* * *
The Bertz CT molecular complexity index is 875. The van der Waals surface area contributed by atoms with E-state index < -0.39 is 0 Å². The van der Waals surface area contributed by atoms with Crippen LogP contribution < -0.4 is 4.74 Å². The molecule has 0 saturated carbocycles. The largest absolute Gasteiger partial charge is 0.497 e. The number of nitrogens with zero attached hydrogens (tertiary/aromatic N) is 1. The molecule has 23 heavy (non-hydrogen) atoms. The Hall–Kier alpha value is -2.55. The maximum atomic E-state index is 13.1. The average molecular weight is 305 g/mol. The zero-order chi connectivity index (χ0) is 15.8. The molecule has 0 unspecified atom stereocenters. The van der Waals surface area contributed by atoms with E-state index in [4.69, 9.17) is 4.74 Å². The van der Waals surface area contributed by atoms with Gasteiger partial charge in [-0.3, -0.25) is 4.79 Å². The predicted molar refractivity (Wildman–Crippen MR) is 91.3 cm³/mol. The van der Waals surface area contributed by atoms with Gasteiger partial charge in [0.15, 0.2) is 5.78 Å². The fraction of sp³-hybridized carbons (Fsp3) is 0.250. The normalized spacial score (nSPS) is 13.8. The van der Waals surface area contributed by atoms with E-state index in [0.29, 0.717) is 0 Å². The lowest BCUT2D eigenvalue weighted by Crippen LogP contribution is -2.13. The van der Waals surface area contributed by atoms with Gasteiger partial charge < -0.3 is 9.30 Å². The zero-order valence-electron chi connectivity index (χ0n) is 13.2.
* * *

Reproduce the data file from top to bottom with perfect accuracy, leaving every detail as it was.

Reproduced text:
The Bertz CT molecular complexity index is 875. The van der Waals surface area contributed by atoms with E-state index < -0.39 is 0 Å². The van der Waals surface area contributed by atoms with Crippen LogP contribution < -0.4 is 4.74 Å². The molecule has 0 saturated carbocycles. The largest absolute Gasteiger partial charge is 0.497 e. The number of nitrogens with zero attached hydrogens (tertiary/aromatic N) is 1. The molecule has 23 heavy (non-hydrogen) atoms. The Hall–Kier alpha value is -2.55. The maximum atomic E-state index is 13.1. The average molecular weight is 305 g/mol. The zero-order chi connectivity index (χ0) is 15.8. The molecule has 0 unspecified atom stereocenters. The van der Waals surface area contributed by atoms with E-state index in [4.69, 9.17) is 4.74 Å². The van der Waals surface area contributed by atoms with Gasteiger partial charge in [-0.3, -0.25) is 4.79 Å². The predicted molar refractivity (Wildman–Crippen MR) is 91.3 cm³/mol. The van der Waals surface area contributed by atoms with Gasteiger partial charge in [0.15, 0.2) is 5.78 Å². The fraction of sp³-hybridized carbons (Fsp3) is 0.250. The normalized spacial score (nSPS) is 13.8. The van der Waals surface area contributed by atoms with E-state index in [0.29, 0.717) is 0 Å². The lowest BCUT2D eigenvalue weighted by Crippen LogP contribution is -2.13. The van der Waals surface area contributed by atoms with Gasteiger partial charge < -0.3 is 9.30 Å². The zero-order valence-electron chi connectivity index (χ0n) is 13.2.